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NEAR TRUTHS: REVOLUTIONS AND ROCKET SHIPS
IB Bad weighs in on the "youthquake." (11/19a)
GRAMMY SHOWDOWNS
In the red corner... (11/19a)
ARIZONA GOES TO COLUMBIA
Bring on the remixes! (11/15a)
NEW RELEASES: LE RETOUR DE CELINE (UPDATE)
Nothing lost in translation. (11/18a)
WILL REI AMI BE THE NEXT ACT TO POP?
Pass the popcorn. (11/18a)
THE GRAMMY NOMINATIONS
They'll soon be here, and then we can start obsessing about who'll win.
U.K. SPECIAL
Forget Brexit--it's our yearly survey of doings in Blighty. And if you still can't forget Brexit, try drinking.
WHAT'S GOING ON BENEATH OUR WINDOWS?
The latest in Hollyweird.
WEED!
That's what Hollywood smells like. Seriously. 24/7.
Music City
NEXT-WAVE THE STEWARDS: NIKKI BOON
7/16/19

When efg Mgmt’s Nikki Boon was finishing her degree at MTSU, after stints at North Central University and Belmont, she ran into a guest speaker from one of her summer classes at an industry function. Introducing herself to Martha Earls, the woman breaking ground with Kane Brown, the Grand Rapids, Mich., native found herself being offered an internship. With a head for social media that matches Brown’s gift for audience development, Boon soon built out a marketing/creative direction/new business platform. Not bad for a young woman who came to Nashville on a Dr. Pepper scholarship, looking to make her mark in the music business. “People love a great song,” she believes, “more than they care about the confines of a genre. ‘I don’t love (genre), but I love (artist)’ is something I hear all the time.” Pictured below is Boon with Brown and Earls.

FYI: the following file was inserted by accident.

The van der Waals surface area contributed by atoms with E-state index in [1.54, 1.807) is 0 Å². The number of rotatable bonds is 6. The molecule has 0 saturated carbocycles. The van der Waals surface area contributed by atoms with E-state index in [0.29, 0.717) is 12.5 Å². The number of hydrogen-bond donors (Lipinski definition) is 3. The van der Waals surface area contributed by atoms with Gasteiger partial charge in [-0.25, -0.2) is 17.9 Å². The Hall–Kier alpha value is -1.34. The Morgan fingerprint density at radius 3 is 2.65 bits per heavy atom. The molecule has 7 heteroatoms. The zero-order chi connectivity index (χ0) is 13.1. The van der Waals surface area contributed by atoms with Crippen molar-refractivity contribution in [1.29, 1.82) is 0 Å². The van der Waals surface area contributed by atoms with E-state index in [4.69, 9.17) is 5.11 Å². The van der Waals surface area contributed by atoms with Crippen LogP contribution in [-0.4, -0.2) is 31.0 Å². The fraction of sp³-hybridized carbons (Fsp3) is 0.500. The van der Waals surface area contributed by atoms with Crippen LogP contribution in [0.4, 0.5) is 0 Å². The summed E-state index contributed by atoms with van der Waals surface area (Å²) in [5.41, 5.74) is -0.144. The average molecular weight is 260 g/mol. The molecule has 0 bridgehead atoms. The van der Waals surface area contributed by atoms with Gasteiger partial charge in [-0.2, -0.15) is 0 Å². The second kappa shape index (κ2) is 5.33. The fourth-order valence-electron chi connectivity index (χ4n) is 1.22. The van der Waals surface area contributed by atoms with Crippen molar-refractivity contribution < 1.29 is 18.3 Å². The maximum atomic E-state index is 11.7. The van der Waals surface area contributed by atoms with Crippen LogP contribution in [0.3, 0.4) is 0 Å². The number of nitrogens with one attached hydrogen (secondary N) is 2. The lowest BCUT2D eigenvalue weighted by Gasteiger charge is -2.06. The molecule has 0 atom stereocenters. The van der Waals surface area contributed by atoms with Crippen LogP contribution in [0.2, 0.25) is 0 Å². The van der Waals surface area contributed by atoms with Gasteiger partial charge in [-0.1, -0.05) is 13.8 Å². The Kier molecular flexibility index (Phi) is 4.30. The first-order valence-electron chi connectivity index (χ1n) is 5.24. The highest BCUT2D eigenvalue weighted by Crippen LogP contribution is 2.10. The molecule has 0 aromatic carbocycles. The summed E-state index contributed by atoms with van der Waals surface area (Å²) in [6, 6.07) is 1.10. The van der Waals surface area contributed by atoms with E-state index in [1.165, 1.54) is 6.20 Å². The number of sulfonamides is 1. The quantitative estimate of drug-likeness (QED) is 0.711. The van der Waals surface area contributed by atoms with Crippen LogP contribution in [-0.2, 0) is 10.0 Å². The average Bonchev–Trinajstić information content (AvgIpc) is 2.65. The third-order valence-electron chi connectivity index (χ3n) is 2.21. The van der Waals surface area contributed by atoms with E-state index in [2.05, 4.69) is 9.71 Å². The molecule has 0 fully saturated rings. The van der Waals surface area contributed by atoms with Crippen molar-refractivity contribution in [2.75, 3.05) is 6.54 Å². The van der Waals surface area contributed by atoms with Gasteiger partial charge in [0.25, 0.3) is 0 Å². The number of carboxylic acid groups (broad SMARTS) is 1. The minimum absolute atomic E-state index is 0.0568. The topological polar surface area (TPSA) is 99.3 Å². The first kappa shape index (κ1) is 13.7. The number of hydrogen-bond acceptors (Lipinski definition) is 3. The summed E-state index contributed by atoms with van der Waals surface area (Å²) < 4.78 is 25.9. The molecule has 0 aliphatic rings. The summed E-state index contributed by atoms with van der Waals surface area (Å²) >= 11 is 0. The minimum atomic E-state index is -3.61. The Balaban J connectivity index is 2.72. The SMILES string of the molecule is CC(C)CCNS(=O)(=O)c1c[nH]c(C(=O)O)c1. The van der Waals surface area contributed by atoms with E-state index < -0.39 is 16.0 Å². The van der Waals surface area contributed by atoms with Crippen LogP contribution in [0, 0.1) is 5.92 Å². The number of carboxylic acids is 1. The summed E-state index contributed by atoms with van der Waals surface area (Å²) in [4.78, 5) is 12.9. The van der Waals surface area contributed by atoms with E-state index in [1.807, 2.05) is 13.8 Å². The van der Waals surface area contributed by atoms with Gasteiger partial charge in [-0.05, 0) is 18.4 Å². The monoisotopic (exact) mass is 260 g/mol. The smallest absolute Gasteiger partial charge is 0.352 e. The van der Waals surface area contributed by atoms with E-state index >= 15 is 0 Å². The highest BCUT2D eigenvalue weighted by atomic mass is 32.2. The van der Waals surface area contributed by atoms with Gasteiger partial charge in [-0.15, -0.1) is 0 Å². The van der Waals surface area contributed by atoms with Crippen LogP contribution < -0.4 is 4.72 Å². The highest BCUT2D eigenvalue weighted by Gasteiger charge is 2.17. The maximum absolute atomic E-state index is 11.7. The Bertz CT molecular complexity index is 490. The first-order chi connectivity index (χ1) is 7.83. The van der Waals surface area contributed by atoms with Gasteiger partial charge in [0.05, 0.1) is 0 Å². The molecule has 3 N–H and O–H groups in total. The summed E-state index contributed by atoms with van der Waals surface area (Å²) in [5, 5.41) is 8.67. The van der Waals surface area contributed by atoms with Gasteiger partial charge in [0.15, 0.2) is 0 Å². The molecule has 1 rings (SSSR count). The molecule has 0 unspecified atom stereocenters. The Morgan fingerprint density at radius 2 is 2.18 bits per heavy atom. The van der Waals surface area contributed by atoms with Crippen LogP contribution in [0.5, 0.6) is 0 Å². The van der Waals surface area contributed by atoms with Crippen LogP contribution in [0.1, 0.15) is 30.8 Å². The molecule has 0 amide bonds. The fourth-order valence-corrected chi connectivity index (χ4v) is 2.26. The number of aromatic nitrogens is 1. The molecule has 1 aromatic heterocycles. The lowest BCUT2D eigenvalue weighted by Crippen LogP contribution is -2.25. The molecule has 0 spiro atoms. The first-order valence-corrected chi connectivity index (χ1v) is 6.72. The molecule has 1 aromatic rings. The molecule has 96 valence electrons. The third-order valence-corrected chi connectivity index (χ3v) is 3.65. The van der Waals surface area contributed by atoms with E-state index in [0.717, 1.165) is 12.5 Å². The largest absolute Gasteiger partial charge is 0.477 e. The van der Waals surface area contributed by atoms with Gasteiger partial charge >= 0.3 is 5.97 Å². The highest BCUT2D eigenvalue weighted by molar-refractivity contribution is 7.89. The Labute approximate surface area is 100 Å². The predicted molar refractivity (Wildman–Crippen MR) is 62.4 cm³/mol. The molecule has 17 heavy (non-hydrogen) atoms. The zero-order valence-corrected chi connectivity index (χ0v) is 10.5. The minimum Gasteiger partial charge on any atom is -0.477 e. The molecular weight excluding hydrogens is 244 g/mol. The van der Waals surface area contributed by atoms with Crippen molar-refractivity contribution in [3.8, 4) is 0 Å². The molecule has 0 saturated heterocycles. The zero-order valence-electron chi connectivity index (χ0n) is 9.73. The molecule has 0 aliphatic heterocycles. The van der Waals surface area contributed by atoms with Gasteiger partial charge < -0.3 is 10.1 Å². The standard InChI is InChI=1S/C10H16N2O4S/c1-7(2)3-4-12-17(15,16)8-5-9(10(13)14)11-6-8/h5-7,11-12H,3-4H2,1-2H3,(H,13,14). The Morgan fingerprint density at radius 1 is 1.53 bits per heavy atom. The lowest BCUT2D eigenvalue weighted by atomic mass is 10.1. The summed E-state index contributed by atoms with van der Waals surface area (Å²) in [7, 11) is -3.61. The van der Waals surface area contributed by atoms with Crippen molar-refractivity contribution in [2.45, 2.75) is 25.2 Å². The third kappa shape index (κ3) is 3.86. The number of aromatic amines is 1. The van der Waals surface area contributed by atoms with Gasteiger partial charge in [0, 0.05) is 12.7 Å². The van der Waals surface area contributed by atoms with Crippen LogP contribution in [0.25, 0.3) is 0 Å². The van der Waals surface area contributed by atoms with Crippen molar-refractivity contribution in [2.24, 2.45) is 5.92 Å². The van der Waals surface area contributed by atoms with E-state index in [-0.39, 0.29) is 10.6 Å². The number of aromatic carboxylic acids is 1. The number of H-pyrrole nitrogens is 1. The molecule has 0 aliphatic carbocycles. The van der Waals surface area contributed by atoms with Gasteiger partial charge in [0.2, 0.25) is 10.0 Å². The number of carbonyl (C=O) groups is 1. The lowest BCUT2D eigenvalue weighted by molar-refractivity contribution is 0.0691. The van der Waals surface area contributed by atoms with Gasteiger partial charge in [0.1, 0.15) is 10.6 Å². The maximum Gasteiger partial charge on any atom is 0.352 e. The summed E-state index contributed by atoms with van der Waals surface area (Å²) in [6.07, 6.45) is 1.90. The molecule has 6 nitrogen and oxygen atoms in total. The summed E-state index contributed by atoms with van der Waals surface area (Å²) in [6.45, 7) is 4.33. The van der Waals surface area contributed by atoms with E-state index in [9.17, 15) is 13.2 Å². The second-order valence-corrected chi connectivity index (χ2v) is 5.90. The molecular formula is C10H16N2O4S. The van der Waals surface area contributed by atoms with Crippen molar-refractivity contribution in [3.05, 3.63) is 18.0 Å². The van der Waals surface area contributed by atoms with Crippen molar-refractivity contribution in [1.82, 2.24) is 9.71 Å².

How has breaking artists changed?

Artists need to completely understand their brand and be unapologetically authentic. When artists start releasing music, if fans don’t have something to connect them to the person, then it just becomes one song—they love that song, but they don’t really know the artist. Forming a true connection with the fans that goes past the music, I believe, is what creates a long career.


Best lesson learned?

Don’t ever let your comfort zone limit you. When I started out, I was always intimidated by industry events. I would try and talk myself out of going, because I didn’t know who I’d talk to, but I forced myself to go. And every time I did, I would meet one more person or make a new connection.